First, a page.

The actual term of human life is but short, and the threescore-andten, or fourscore years of the Psalmist, generally "sum it up;" but men pant anxiously to prolong the recollection of themselves, and to hand down to futurity some marks of their having once been. Hence, in early times, arose the large solitary stone on the heath, to denote where the mighty lay; and hence the "storied urn and animated bust" of more refined periods. Frail, however, are most of such memorials, and it is no subject of wonder, that entails were thought of as better expedients, to perpetuate, if possible, the memory of the entailer, as well as to ensure to his heirs consideration and affluence. To a vain man, it was indeed no unpleasant anticipation, that, after the lapse of centuries, he might be looked back to, like Fleance, as the founder of a long series of great, or at least opulent men; and the idea was delightful, that, in far distant times, he might be sitting as snugly at the foot of his own family-tree, as Fergus I. does at the bottom of Cumming's plate of the hundred kings of Scotland, with his Highland kilt, claymore, and good blue bonnet.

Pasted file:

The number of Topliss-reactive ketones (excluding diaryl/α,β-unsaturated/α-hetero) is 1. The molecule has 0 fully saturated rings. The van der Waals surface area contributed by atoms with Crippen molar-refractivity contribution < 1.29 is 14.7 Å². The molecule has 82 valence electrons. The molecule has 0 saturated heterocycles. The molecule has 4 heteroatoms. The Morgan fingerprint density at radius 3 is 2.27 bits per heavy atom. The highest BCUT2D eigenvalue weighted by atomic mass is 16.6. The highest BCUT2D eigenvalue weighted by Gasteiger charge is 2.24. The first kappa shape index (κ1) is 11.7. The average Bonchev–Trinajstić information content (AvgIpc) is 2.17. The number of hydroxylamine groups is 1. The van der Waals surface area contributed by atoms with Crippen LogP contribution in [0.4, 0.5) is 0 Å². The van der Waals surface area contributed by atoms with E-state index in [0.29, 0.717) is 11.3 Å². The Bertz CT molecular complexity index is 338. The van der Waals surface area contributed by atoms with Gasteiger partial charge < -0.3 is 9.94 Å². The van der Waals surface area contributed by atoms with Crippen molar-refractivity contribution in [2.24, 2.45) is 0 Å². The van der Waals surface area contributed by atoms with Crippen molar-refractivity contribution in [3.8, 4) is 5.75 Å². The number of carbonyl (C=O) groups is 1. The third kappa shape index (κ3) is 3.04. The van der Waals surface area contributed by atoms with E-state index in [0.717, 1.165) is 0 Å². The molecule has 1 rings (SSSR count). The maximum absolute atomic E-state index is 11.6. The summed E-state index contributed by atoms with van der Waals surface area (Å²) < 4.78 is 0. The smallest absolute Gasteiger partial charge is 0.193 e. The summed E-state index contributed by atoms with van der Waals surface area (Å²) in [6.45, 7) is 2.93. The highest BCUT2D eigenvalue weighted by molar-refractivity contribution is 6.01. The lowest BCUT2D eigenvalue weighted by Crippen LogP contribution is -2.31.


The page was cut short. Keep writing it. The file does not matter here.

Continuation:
Thus we trace the desire of entailing to a natural and original feeling of the human mind; but it is requisite
to be a little more minute, and to advert to the particular reason which induced Scotch proprietors, more than others, to have recourse to it. Now, that cause we find distinctly, in adverting to the gross oppression which our forefathers suffered in the covenanting times, when, in the days of the ruthless Lauderdale, the forfeiture of lands was frequently the consequence of religious contumacy; and when, by means of entails, the owners of grounds endeavoured to save to their progeny those estates which, if held in fee-simple, they conceived might fall to the crown, by the pretended delinquency of the holders of them *.